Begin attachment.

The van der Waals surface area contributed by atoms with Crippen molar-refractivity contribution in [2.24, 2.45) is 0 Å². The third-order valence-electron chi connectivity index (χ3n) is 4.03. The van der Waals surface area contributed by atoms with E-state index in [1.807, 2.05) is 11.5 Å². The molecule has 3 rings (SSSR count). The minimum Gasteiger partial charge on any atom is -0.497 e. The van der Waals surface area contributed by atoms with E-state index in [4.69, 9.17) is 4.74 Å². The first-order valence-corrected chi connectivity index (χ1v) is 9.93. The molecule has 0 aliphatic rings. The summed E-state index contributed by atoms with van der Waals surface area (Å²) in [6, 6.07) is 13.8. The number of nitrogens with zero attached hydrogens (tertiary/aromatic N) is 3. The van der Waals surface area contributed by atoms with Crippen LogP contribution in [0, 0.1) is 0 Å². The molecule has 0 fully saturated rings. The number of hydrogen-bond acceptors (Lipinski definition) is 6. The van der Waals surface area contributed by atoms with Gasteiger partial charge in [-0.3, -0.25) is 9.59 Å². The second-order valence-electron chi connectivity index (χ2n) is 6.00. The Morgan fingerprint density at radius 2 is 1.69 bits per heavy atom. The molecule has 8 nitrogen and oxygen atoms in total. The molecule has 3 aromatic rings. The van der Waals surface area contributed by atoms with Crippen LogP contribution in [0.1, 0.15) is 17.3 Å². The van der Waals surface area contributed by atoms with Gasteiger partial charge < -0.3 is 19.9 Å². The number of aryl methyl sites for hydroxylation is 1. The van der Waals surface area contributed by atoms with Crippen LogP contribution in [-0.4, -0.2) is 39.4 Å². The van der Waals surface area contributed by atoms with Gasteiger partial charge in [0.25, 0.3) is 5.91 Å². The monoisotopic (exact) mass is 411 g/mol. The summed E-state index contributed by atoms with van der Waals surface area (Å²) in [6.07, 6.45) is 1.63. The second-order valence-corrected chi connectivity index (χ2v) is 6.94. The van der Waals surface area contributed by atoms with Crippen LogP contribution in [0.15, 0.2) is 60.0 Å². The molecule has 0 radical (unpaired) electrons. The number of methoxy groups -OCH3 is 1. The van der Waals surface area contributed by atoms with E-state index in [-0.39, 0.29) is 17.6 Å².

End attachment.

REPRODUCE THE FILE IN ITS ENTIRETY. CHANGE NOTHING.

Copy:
The van der Waals surface area contributed by atoms with Crippen molar-refractivity contribution in [2.24, 2.45) is 0 Å². The third-order valence-electron chi connectivity index (χ3n) is 4.03. The van der Waals surface area contributed by atoms with E-state index in [1.807, 2.05) is 11.5 Å². The molecule has 3 rings (SSSR count). The minimum Gasteiger partial charge on any atom is -0.497 e. The van der Waals surface area contributed by atoms with E-state index in [4.69, 9.17) is 4.74 Å². The first-order valence-corrected chi connectivity index (χ1v) is 9.93. The molecule has 0 aliphatic rings. The summed E-state index contributed by atoms with van der Waals surface area (Å²) in [6, 6.07) is 13.8. The number of nitrogens with zero attached hydrogens (tertiary/aromatic N) is 3. The van der Waals surface area contributed by atoms with Crippen LogP contribution in [0, 0.1) is 0 Å². The molecule has 0 fully saturated rings. The number of hydrogen-bond acceptors (Lipinski definition) is 6. The van der Waals surface area contributed by atoms with Gasteiger partial charge in [-0.3, -0.25) is 9.59 Å². The second-order valence-electron chi connectivity index (χ2n) is 6.00. The Morgan fingerprint density at radius 2 is 1.69 bits per heavy atom. The molecule has 8 nitrogen and oxygen atoms in total. The molecule has 3 aromatic rings. The van der Waals surface area contributed by atoms with Crippen LogP contribution in [0.1, 0.15) is 17.3 Å². The van der Waals surface area contributed by atoms with Gasteiger partial charge < -0.3 is 19.9 Å². The number of aryl methyl sites for hydroxylation is 1. The van der Waals surface area contributed by atoms with Crippen LogP contribution in [-0.4, -0.2) is 39.4 Å². The van der Waals surface area contributed by atoms with Gasteiger partial charge in [0.25, 0.3) is 5.91 Å². The monoisotopic (exact) mass is 411 g/mol. The summed E-state index contributed by atoms with van der Waals surface area (Å²) in [6.07, 6.45) is 1.63. The second-order valence-corrected chi connectivity index (χ2v) is 6.94. The van der Waals surface area contributed by atoms with Crippen LogP contribution in [0.15, 0.2) is 60.0 Å². The molecule has 0 radical (unpaired) electrons. The number of methoxy groups -OCH3 is 1. The van der Waals surface area contributed by atoms with E-state index in [-0.39, 0.29) is 17.6 Å².